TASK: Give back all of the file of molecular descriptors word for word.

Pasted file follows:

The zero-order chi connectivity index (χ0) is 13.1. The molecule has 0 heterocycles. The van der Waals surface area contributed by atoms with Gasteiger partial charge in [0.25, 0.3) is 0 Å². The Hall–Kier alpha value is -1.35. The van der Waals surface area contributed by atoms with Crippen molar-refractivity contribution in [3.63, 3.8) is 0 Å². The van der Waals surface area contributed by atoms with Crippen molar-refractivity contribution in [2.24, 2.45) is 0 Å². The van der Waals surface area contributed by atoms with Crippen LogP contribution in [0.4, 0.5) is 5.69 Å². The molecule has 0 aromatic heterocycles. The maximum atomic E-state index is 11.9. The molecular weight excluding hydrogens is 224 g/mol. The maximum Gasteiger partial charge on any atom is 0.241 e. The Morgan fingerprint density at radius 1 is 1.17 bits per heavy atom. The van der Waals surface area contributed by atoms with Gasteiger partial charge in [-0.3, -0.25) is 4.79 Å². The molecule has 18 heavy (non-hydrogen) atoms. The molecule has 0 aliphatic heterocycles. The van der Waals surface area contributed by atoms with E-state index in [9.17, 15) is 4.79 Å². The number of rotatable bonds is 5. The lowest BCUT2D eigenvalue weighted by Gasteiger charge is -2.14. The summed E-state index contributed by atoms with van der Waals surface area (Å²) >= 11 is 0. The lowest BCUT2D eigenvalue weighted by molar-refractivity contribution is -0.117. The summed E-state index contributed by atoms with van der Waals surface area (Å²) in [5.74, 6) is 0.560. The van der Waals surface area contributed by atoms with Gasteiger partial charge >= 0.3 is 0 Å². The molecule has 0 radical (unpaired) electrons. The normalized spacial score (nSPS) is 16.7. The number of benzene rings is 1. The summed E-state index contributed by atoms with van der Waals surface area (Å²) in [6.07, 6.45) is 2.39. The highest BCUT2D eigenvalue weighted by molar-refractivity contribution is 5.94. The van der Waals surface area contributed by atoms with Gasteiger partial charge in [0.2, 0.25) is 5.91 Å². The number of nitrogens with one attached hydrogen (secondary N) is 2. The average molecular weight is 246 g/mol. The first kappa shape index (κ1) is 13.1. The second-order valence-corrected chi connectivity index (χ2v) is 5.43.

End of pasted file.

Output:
The zero-order chi connectivity index (χ0) is 13.1. The molecule has 0 heterocycles. The van der Waals surface area contributed by atoms with Gasteiger partial charge in [0.25, 0.3) is 0 Å². The Hall–Kier alpha value is -1.35. The van der Waals surface area contributed by atoms with Crippen molar-refractivity contribution in [3.63, 3.8) is 0 Å². The van der Waals surface area contributed by atoms with Crippen molar-refractivity contribution in [2.24, 2.45) is 0 Å². The van der Waals surface area contributed by atoms with Crippen LogP contribution in [0.4, 0.5) is 5.69 Å². The molecule has 0 aromatic heterocycles. The maximum atomic E-state index is 11.9. The molecular weight excluding hydrogens is 224 g/mol. The maximum Gasteiger partial charge on any atom is 0.241 e. The Morgan fingerprint density at radius 1 is 1.17 bits per heavy atom. The van der Waals surface area contributed by atoms with Gasteiger partial charge in [-0.3, -0.25) is 4.79 Å². The molecule has 18 heavy (non-hydrogen) atoms. The molecule has 0 aliphatic heterocycles. The van der Waals surface area contributed by atoms with E-state index in [9.17, 15) is 4.79 Å². The number of rotatable bonds is 5. The lowest BCUT2D eigenvalue weighted by Gasteiger charge is -2.14. The summed E-state index contributed by atoms with van der Waals surface area (Å²) >= 11 is 0. The lowest BCUT2D eigenvalue weighted by molar-refractivity contribution is -0.117. The summed E-state index contributed by atoms with van der Waals surface area (Å²) in [5.74, 6) is 0.560. The van der Waals surface area contributed by atoms with Gasteiger partial charge >= 0.3 is 0 Å². The molecule has 0 radical (unpaired) electrons. The normalized spacial score (nSPS) is 16.7. The number of benzene rings is 1. The summed E-state index contributed by atoms with van der Waals surface area (Å²) in [6.07, 6.45) is 2.39. The highest BCUT2D eigenvalue weighted by molar-refractivity contribution is 5.94. The van der Waals surface area contributed by atoms with Gasteiger partial charge in [0.2, 0.25) is 5.91 Å². The number of nitrogens with one attached hydrogen (secondary N) is 2. The average molecular weight is 246 g/mol. The first kappa shape index (κ1) is 13.1. The second-order valence-corrected chi connectivity index (χ2v) is 5.43.